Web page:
[b:4iywkfvs]Detailed description:[/b:4iywkfvs]
If the ‘Play Mode’ property in Designer 2010’s Sound Def property sheet is set to ‘Random No Repeat’ or ‘Shuffle,’ the sound def entry weightings of that Sound Def will not accurately represent the frequency with which that Sound Def’s entries will play.
In the case of ‘Shuffle,’ this is the intended behavior. ‘Shuffle’ is a term commonly used to describe a behaviour whereby the order of items in a playlist is randomly rearranged each time that playlist begins to play. Since the number of instances of each sound def entry remains constant no matter how the entries are arranged, the frequency with which the sound def entries play will not be changed by shuffling.
In the case of ‘Random No Repeat’, the unexpected behaviour is due to bugs that are not scheduled to be fixed prior to the release of FMOD Studio.

[b:4iywkfvs]Solution 1:[/b:4iywkfvs]
1. Use a different play mode, such as ‘Random.’
While this will not provide exactly the same behavior as ‘Random No Repeat’ and ‘Shuffle,’ the differences are not apparent in most circumstances.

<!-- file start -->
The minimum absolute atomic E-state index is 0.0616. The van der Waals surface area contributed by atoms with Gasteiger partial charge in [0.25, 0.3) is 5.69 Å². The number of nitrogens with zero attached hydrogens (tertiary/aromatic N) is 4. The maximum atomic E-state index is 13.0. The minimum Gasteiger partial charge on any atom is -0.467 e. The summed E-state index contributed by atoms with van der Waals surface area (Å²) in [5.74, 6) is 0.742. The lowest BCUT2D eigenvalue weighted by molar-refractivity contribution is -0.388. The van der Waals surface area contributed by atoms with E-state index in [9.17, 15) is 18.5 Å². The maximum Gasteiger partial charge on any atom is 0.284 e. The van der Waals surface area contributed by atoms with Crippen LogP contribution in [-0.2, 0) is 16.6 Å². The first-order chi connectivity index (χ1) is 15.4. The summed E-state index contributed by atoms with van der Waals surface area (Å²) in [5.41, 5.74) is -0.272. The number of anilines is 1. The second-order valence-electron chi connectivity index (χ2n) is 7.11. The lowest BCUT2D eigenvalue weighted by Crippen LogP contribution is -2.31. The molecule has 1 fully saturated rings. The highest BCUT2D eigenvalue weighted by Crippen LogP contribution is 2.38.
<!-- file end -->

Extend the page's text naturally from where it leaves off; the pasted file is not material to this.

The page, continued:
[b:4iywkfvs]Solution 2:[/b:4iywkfvs]
1. Don’t use playlist weightings.
In a few cases, playlist weightings do not significantly contribute to the quality of sound. This must, of course, be judged on a case-by-case basis.

[b:4iywkfvs]Solution 3:[/b:4iywkfvs]
1. Don’t use playlist weightings.
2. Add to the sound def duplicates of any sound def entries that should play more frequently than the others.
Note that it is not easily possible to add the same source audio file to a sound def more than once, so it is generally necessary to create multiple versions of the same audio file with slightly different names, e.g.: "ghost1.wav," "ghost2.wav," "ghost3.wav…"
While this method works, it does increase the proabability of the duplicated sounds being played multiple times in sucession, thereby somewhat weakening the advantage of ‘Random No Repeat’ mode.

Both play modes work as commonly expected whenever all sound def entries in the sound def have equal weighting.
No example, tutorial or documentation relevant to this issue is known to exist in the public domain.

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